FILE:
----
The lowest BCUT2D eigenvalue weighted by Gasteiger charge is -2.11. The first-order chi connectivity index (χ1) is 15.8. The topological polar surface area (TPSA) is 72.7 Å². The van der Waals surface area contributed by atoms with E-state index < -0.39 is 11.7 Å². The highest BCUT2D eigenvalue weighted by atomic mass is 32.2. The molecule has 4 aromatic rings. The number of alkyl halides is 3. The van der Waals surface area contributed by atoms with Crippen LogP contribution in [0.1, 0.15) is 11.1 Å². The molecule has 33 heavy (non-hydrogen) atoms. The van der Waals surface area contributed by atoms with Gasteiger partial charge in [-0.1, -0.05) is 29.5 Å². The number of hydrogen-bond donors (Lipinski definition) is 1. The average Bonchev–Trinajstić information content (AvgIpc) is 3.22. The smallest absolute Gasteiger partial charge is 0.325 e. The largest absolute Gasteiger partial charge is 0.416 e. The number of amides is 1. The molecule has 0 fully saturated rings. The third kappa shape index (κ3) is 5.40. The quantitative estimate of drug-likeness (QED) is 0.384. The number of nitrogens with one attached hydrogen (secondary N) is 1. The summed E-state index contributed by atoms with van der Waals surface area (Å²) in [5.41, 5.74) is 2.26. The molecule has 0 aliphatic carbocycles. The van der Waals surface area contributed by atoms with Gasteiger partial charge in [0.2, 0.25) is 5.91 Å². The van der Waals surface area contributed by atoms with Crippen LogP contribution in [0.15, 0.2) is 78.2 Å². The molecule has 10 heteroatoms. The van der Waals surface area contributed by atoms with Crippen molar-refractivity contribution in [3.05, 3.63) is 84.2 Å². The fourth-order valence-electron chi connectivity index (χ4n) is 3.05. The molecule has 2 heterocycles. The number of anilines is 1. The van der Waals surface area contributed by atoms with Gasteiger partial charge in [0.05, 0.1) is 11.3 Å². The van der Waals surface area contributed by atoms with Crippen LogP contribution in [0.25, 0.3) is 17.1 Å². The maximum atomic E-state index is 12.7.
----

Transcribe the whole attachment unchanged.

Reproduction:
The lowest BCUT2D eigenvalue weighted by Gasteiger charge is -2.11. The first-order chi connectivity index (χ1) is 15.8. The topological polar surface area (TPSA) is 72.7 Å². The van der Waals surface area contributed by atoms with E-state index < -0.39 is 11.7 Å². The highest BCUT2D eigenvalue weighted by atomic mass is 32.2. The molecule has 4 aromatic rings. The number of alkyl halides is 3. The van der Waals surface area contributed by atoms with Crippen LogP contribution in [0.1, 0.15) is 11.1 Å². The molecule has 33 heavy (non-hydrogen) atoms. The van der Waals surface area contributed by atoms with Gasteiger partial charge in [-0.1, -0.05) is 29.5 Å². The number of hydrogen-bond donors (Lipinski definition) is 1. The average Bonchev–Trinajstić information content (AvgIpc) is 3.22. The smallest absolute Gasteiger partial charge is 0.325 e. The largest absolute Gasteiger partial charge is 0.416 e. The number of amides is 1. The molecule has 0 fully saturated rings. The third kappa shape index (κ3) is 5.40. The quantitative estimate of drug-likeness (QED) is 0.384. The number of nitrogens with one attached hydrogen (secondary N) is 1. The summed E-state index contributed by atoms with van der Waals surface area (Å²) in [5.41, 5.74) is 2.26. The molecule has 0 aliphatic carbocycles. The van der Waals surface area contributed by atoms with Gasteiger partial charge in [0.2, 0.25) is 5.91 Å². The van der Waals surface area contributed by atoms with Crippen LogP contribution in [0.15, 0.2) is 78.2 Å². The molecule has 10 heteroatoms. The van der Waals surface area contributed by atoms with Crippen molar-refractivity contribution in [3.05, 3.63) is 84.2 Å². The fourth-order valence-electron chi connectivity index (χ4n) is 3.05. The molecule has 2 heterocycles. The number of anilines is 1. The van der Waals surface area contributed by atoms with Gasteiger partial charge in [0.05, 0.1) is 11.3 Å². The van der Waals surface area contributed by atoms with Crippen LogP contribution in [0.25, 0.3) is 17.1 Å². The maximum atomic E-state index is 12.7.